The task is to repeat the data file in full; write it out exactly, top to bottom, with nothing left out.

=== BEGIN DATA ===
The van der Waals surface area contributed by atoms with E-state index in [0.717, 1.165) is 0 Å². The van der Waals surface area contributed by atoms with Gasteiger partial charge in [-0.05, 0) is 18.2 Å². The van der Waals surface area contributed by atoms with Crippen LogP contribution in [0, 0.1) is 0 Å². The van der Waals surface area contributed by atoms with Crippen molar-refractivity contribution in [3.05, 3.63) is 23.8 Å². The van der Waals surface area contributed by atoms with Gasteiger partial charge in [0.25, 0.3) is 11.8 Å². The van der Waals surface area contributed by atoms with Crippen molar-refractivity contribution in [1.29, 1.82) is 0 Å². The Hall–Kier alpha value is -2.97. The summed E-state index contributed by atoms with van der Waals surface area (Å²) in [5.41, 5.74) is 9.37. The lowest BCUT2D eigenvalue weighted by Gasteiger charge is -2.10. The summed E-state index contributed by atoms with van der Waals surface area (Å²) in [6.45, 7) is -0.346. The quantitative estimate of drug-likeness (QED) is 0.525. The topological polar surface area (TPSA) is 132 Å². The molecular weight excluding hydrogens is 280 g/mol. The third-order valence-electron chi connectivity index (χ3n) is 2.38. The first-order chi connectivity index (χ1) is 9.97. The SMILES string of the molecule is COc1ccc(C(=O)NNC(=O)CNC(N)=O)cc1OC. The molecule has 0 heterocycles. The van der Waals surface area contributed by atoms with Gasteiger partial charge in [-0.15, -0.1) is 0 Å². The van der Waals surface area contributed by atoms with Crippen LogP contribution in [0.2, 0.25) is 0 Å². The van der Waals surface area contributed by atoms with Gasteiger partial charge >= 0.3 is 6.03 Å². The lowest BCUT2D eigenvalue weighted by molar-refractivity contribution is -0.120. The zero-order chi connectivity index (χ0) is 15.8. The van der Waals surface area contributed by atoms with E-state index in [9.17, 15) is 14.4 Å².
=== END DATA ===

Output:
The van der Waals surface area contributed by atoms with E-state index in [0.717, 1.165) is 0 Å². The van der Waals surface area contributed by atoms with Gasteiger partial charge in [-0.05, 0) is 18.2 Å². The van der Waals surface area contributed by atoms with Crippen LogP contribution in [0, 0.1) is 0 Å². The van der Waals surface area contributed by atoms with Crippen molar-refractivity contribution in [3.05, 3.63) is 23.8 Å². The van der Waals surface area contributed by atoms with Gasteiger partial charge in [0.25, 0.3) is 11.8 Å². The van der Waals surface area contributed by atoms with Crippen molar-refractivity contribution in [1.29, 1.82) is 0 Å². The Hall–Kier alpha value is -2.97. The summed E-state index contributed by atoms with van der Waals surface area (Å²) in [5.41, 5.74) is 9.37. The lowest BCUT2D eigenvalue weighted by Gasteiger charge is -2.10. The summed E-state index contributed by atoms with van der Waals surface area (Å²) in [6.45, 7) is -0.346. The quantitative estimate of drug-likeness (QED) is 0.525. The topological polar surface area (TPSA) is 132 Å². The molecular weight excluding hydrogens is 280 g/mol. The third-order valence-electron chi connectivity index (χ3n) is 2.38. The first-order chi connectivity index (χ1) is 9.97. The SMILES string of the molecule is COc1ccc(C(=O)NNC(=O)CNC(N)=O)cc1OC. The molecule has 0 heterocycles. The van der Waals surface area contributed by atoms with Gasteiger partial charge in [-0.15, -0.1) is 0 Å². The van der Waals surface area contributed by atoms with Crippen LogP contribution in [0.2, 0.25) is 0 Å². The van der Waals surface area contributed by atoms with Gasteiger partial charge >= 0.3 is 6.03 Å². The lowest BCUT2D eigenvalue weighted by molar-refractivity contribution is -0.120. The zero-order chi connectivity index (χ0) is 15.8. The van der Waals surface area contributed by atoms with E-state index in [9.17, 15) is 14.4 Å².